It was the most exhilarating feeling being up on The Wall, like being on “top of the world”. The view was breathtaking and it was so tranquil and serene. I’m not much of a history buff, but it was easy to imagine how the armies of old Ming Emperors could defend their empire from the marauding Mongols from the north.

As the sun set, I marvelled at the accomplishments of the hundreds of thousands of labourers who toiled (and the thousands who lost their lives) to make this the greatest man-made structure ever built; at the engineers employed to conceive of such a structure of grand scale in the first place; and above all at the human desire to build something that could last forever.

An early start the next day meant I had The Wall to myself for most of the way, yet again. I even beat the drink vendors! I was pleased to find that it was largely “unrestored” for the first couple of hours. In addition to this, it was also a lot less steep than the Eastern section I had hiked the previous afternoon. Unfortunately the weather was not as conducive to photography as the day before , but it was still spectacular. It took about 4-5 hours to hike (with photo stops) all the way to Jinshanling, so by the
Cable CarCable CarCable Car

The inevitable cable car for those who cannot or do not wish to take the steep hike up the ridge.
time I completed the hike the sun was starting to take it’s toll.

After grabbing a cold drink, I negotiated a motorbike taxi ride to the town of Bakeshiying, 8km away, where the driver flagged down a bus heading back to Beijing. Such a wonderful two days, an experience that will stay with me forever!

Additional photos below
Photos: 30, Displayed: 26


Simitai EastSimitai East
Simitai East

Remnants of one of the first watchtowers rising up above the Simatai Reservoir.
Simitai East RestoredSimitai East Restored
Simitai East Restored

Many travel guides still have Simatai listed as "unrestored" and "rather dangerous" for hiking. As can be seen from this photo, that information is no longer valid.
Bringing SuppliesBringing Supplies
Bringing Supplies

Restorations are continuing at lightning pace. Here a worker carries bags of cement up the steep incline.
Stairway to HeavenStairway to Heaven
Stairway to Heaven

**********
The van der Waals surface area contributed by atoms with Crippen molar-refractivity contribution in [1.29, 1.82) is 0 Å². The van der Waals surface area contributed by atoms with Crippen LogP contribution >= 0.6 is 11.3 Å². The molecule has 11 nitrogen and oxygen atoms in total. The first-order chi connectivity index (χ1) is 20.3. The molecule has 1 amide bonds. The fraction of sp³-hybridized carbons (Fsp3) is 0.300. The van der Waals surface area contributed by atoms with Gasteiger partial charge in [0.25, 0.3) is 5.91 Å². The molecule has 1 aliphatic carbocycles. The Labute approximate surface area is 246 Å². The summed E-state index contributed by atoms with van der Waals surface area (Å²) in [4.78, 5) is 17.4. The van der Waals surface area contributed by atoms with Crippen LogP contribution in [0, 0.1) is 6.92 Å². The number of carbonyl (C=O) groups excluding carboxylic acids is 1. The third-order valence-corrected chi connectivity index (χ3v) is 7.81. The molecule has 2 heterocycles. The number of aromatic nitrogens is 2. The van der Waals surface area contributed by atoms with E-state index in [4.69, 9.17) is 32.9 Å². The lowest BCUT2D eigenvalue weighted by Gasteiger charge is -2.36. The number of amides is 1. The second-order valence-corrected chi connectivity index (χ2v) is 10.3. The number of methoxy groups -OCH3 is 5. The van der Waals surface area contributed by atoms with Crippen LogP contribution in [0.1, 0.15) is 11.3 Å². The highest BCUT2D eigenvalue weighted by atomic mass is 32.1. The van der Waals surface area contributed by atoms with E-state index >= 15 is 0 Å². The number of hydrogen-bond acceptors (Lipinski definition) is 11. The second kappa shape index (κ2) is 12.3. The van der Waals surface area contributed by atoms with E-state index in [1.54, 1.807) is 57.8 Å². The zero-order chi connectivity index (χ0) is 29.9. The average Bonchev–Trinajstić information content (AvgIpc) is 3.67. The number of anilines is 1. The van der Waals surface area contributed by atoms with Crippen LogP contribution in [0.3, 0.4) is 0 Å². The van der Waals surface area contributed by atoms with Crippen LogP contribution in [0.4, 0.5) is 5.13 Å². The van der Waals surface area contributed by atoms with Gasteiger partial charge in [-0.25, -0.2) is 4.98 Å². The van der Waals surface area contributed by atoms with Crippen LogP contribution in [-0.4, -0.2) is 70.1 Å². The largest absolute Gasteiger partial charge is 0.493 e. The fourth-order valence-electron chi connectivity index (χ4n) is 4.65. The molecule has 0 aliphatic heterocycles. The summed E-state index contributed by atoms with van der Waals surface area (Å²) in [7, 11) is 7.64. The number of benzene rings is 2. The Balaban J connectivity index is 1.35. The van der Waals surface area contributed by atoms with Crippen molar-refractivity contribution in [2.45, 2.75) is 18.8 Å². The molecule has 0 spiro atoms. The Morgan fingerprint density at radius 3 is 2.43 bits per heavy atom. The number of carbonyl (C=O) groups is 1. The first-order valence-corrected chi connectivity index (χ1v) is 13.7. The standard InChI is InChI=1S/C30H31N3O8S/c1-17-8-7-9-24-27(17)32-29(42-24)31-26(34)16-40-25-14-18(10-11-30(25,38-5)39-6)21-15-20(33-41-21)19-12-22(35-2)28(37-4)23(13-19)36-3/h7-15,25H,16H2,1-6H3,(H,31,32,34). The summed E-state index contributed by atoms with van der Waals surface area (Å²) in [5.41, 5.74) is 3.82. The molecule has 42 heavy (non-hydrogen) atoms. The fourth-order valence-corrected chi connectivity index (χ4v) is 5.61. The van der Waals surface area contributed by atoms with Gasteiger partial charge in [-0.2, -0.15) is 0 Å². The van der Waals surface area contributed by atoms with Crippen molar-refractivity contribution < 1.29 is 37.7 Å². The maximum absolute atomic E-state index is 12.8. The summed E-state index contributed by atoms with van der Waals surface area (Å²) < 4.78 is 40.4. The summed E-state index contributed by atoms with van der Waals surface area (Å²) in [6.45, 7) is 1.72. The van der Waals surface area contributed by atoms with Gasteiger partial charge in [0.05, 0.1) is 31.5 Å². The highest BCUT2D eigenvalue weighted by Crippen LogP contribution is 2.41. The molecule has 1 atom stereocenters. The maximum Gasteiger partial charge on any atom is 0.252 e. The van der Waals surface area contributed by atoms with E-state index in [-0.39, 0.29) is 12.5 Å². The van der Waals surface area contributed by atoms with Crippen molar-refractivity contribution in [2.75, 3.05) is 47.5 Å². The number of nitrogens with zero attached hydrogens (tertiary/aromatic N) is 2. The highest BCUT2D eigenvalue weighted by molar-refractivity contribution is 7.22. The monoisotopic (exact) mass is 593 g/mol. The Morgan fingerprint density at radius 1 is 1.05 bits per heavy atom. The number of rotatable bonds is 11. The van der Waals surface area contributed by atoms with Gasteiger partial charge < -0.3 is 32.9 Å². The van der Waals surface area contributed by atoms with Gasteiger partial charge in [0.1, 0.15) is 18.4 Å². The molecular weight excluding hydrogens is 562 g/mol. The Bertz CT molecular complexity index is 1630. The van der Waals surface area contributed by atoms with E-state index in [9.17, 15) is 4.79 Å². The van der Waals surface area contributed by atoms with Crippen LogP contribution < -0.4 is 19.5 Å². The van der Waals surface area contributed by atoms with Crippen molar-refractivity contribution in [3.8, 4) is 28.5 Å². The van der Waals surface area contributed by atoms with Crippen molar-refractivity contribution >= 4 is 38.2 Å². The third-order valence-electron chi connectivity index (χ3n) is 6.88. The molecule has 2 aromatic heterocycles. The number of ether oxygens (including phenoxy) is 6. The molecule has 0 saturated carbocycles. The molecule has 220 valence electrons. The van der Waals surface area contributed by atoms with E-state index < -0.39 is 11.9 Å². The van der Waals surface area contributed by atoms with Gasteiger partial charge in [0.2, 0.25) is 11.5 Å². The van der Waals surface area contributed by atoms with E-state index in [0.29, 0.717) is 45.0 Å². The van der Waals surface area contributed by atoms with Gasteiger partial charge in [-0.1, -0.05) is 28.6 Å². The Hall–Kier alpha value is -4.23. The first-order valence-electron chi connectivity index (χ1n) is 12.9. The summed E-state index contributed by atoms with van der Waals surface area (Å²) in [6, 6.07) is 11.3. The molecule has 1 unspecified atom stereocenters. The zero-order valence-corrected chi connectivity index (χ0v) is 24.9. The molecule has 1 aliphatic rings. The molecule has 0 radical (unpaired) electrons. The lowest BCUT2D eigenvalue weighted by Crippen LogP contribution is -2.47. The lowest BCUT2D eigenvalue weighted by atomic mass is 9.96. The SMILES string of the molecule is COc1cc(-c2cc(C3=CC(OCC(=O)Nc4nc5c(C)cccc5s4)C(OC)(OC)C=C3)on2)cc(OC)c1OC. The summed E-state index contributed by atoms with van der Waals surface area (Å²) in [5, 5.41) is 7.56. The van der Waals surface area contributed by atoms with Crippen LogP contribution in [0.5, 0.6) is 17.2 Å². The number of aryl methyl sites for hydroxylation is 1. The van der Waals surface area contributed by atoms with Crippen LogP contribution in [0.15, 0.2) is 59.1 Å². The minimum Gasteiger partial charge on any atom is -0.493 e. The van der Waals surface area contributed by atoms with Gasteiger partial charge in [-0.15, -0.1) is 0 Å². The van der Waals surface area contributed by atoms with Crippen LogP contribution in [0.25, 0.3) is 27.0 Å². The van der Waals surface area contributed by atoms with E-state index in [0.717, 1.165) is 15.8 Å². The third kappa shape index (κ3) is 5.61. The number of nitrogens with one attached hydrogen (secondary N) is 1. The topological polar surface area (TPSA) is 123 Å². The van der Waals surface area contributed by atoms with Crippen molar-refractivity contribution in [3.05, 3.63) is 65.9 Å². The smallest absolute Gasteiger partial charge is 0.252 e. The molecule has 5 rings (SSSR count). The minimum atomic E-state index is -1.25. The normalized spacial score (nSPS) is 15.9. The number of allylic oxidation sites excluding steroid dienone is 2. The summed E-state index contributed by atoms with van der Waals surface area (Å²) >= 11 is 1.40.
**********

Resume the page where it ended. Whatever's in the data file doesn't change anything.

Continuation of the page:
View beyond the 12th watchtower. This section is now out of bounds as renovations continue all the way up the steep, narrow ridge euphemistically called "the Stairway to Heaven". I was disappointed not to be able to make it to the 16th watchtower known as Wan Jing Lou (Watching City Tower) where reputedly there are magnificent views all the way to Beijing, 130km away.
Drink StopDrink Stop
Drink Stop

There are a number of small concessions selling cold drinks, ice creams and snacks placed in strategic locations. On hot days like this I imagine they do a roaring trade! Prices can be absorbitant, but remember all the goods (and the freezers) were hauled up by hand, or rather on someone's back. As always-bargain!

Some of the enterprising locals provide sleeping mats, or in this case a tented bed for rent for the ultimate experience- sleeping on The Wall. Not strictly legal, but when did that ever stop anyone!
Sunset at The WallSunset at The Wall
Sunset at The Wall

View toward the setting sun to the stretch of The Wall toward Jinshanling.
Sunset on Simatai RidgeSunset on Simatai Ridge
Sunset on Simatai Ridge

View back the way I hiked earlier

View toward Jinshanling illustrating the varying styles of watchtower architecture
New FriendNew Friend
New Friend

On the way back down, I met a couple who were just "shutting up shop" and returning to their home for supper. They invited me to stay, but I politely declined, explaining in a mix of my atrocious Chinese and gestures that I already had arranged my accommodation for the night. They were reluctant to have their photos taken, but were eager for me to capture their delightful "children"!
Puss On The WallPuss On The Wall
Puss On The Wall

This is my new friend's "sister"!
Simitai ReservoirSimitai Reservoir
Simitai Reservoir

Simatai Reservoir divides the eastern and western parts of this section of The Wall. The chain bridge in the foreground is the access point for the start of the hike towards Jinshanling.
West Through the ArchWest Through the Arch
West Through the Arch

Western section of Simatai Great Wall snakes off into the distance towards Jinshanling.

22nd October 2006

Great Wall
Wow Tread, the unrestored wall looks dicey to walk on..I have a chinese student arriving this week I'll be able to show him your Blogs..Thanks mate....Di
26th October 2006

Hi Sue ThaNK you for all the wonderful pictures. I would like to visit China after 2008. I think it will be too busy before. Going to London Jamaica Ecuador Peru and Bolivia leaving Cairns Dec. 2. Would love to see you when you next visit Oz. Maybe you will come to Cairns.